Joe Queenan, whose memoir Closing Time pubs today, has been pondering the new world order that is dumping "fierce rhetoric" in favor of a kindler, gentler vocabulary. In a Wall Street Journal column, Queenan muses that the Taliban might decide to avoid mention of "beheadings" and instead refer to "cephalic attrition." Rather than the strident term "ethnic cleansing," let's call it "unconditional demographic redeployment." And those "death squads" in Mexico? They're actually "free-lance resolution facilitators."
One of the best at skewering pomposity and arrogance, Queenan turns his attention to his own miserable childhood in Closing Time, reviewed along with several other new memoirs in the current issue of BookPage.
Henry Holt recently released a new paperback edition of one of my favorite memoirs, Are You Somebody? by Nuala O'Faolain, the Irish writer who died last year of cancer at the age of 68. The new edition includes a foreword by Frank McCourt, who describes O'Faolain as "[a] woman who wore on her sleeve, not only her heart, but her mind and soul and whatever else she could offer." Still most definitely worth reading—or re-reading, if you're already a fan, like me—Are You Somebody? captures the author's feisty, defiant spirit in all its glory.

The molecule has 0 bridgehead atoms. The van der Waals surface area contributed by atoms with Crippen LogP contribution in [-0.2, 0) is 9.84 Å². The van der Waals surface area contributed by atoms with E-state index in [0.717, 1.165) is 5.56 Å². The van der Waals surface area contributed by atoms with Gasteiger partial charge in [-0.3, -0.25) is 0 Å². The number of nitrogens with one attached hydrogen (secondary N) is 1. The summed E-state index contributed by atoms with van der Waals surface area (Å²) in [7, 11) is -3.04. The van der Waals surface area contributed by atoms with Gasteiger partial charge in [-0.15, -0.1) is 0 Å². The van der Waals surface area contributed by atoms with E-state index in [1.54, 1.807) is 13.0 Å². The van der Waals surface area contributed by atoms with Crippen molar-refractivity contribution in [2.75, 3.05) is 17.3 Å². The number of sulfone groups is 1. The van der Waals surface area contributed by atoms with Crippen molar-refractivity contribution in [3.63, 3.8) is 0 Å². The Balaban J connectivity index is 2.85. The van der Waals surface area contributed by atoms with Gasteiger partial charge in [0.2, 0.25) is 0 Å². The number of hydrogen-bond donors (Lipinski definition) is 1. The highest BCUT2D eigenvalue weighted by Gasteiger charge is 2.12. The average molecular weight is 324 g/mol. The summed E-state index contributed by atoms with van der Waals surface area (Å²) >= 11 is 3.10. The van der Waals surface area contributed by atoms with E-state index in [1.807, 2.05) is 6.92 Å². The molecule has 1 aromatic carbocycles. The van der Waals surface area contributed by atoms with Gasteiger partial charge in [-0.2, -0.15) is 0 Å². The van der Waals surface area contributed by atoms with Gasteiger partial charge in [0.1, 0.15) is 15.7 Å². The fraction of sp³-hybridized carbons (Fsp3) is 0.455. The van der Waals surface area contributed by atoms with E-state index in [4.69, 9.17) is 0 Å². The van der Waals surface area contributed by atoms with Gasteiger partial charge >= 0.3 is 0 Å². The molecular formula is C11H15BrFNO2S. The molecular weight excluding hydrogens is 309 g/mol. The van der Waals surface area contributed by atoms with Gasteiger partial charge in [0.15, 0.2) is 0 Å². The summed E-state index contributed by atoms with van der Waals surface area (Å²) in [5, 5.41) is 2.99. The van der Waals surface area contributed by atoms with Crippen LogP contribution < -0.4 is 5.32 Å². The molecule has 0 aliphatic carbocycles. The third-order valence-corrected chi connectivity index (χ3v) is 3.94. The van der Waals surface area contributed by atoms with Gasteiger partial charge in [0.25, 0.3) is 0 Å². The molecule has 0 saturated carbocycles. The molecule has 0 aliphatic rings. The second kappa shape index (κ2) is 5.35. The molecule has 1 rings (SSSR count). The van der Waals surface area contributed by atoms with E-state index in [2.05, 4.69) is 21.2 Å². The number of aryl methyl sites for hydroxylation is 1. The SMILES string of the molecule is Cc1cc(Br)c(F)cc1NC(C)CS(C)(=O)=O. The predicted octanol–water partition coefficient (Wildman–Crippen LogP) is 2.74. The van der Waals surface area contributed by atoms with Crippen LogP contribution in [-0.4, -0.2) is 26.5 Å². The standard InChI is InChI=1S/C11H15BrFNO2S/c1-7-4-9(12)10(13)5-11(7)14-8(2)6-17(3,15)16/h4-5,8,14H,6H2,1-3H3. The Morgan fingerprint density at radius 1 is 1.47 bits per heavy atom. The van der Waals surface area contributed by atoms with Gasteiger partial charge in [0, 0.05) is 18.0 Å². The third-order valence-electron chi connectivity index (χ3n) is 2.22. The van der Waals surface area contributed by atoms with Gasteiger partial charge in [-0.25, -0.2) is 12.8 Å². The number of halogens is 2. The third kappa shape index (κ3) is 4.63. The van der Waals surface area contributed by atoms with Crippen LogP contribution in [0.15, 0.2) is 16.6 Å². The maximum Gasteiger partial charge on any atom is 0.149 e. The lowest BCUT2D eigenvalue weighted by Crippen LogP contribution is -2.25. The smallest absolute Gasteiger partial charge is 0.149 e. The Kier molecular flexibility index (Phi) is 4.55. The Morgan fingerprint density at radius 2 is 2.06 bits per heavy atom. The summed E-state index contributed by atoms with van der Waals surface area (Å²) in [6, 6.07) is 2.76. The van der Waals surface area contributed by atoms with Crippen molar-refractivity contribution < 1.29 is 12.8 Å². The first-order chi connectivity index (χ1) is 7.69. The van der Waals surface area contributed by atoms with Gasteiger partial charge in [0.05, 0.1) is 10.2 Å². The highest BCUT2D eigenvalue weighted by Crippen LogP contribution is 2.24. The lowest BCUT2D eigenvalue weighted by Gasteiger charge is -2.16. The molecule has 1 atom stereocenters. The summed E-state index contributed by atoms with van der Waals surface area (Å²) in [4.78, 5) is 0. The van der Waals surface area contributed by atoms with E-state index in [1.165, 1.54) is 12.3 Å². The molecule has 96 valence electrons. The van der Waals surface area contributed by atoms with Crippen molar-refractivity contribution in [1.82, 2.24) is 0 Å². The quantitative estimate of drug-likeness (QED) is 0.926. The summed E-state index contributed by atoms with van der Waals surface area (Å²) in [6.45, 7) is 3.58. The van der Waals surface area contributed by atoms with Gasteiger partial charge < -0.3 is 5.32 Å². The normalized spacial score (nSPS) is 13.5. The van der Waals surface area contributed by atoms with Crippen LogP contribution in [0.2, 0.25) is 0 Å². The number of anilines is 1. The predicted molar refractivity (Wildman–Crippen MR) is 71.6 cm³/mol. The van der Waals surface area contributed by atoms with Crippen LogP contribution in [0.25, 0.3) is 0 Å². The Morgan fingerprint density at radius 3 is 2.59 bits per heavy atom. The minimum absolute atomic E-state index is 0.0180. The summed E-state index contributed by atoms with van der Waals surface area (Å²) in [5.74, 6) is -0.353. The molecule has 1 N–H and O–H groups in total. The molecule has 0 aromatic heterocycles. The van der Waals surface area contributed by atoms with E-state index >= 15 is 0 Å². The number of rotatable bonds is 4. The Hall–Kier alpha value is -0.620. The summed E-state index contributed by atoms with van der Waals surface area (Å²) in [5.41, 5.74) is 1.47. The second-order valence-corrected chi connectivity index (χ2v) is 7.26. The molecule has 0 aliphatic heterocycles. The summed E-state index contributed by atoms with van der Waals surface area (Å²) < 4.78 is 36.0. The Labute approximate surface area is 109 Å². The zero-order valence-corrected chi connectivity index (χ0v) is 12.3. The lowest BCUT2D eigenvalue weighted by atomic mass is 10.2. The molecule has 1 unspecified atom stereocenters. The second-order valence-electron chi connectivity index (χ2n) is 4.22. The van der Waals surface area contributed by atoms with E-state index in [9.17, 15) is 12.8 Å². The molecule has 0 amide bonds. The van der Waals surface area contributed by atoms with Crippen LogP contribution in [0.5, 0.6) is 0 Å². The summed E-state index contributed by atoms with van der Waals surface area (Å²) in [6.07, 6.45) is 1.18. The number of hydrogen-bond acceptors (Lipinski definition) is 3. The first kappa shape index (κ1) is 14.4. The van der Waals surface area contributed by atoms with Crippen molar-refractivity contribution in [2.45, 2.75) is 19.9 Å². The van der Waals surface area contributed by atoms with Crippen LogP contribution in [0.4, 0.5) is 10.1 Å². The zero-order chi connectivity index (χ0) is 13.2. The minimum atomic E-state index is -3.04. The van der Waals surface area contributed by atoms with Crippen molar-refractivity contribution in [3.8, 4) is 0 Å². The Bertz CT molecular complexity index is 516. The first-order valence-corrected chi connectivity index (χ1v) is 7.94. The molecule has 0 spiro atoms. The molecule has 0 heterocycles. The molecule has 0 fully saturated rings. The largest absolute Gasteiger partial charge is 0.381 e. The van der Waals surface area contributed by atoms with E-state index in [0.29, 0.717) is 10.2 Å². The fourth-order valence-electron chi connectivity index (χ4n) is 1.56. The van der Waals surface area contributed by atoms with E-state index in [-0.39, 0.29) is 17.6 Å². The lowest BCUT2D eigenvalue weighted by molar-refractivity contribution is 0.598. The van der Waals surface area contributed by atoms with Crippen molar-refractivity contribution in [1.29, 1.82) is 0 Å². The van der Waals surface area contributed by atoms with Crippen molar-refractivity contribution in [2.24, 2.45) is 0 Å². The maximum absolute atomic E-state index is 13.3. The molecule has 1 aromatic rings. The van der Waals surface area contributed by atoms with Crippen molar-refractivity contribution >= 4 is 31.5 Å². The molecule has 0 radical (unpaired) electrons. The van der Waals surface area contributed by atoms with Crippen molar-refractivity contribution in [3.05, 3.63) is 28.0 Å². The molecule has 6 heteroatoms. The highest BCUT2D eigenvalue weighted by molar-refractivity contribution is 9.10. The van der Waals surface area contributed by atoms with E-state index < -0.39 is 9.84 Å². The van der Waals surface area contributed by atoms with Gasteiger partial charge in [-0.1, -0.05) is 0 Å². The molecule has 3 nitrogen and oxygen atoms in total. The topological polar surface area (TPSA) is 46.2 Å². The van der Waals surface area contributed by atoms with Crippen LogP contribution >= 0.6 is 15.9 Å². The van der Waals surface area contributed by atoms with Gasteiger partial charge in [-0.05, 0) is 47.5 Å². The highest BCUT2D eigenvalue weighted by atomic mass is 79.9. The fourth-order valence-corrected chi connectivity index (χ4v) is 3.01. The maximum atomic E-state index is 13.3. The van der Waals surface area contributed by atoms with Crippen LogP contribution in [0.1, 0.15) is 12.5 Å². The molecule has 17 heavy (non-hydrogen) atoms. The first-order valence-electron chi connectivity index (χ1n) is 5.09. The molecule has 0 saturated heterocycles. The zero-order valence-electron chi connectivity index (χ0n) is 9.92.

The new paperback concludes with the text of O'Faolain's final radio interview, which McCourt says "shocked listeners all over Ireland." An iconoclast til the end, O'Faolain said she wasn't having any further medical treatment and proclaimed, "Even if I gained time through the chemotherapy it isn't time I want. Because as soon as I knew I was going to die soon, the goodness went out of life."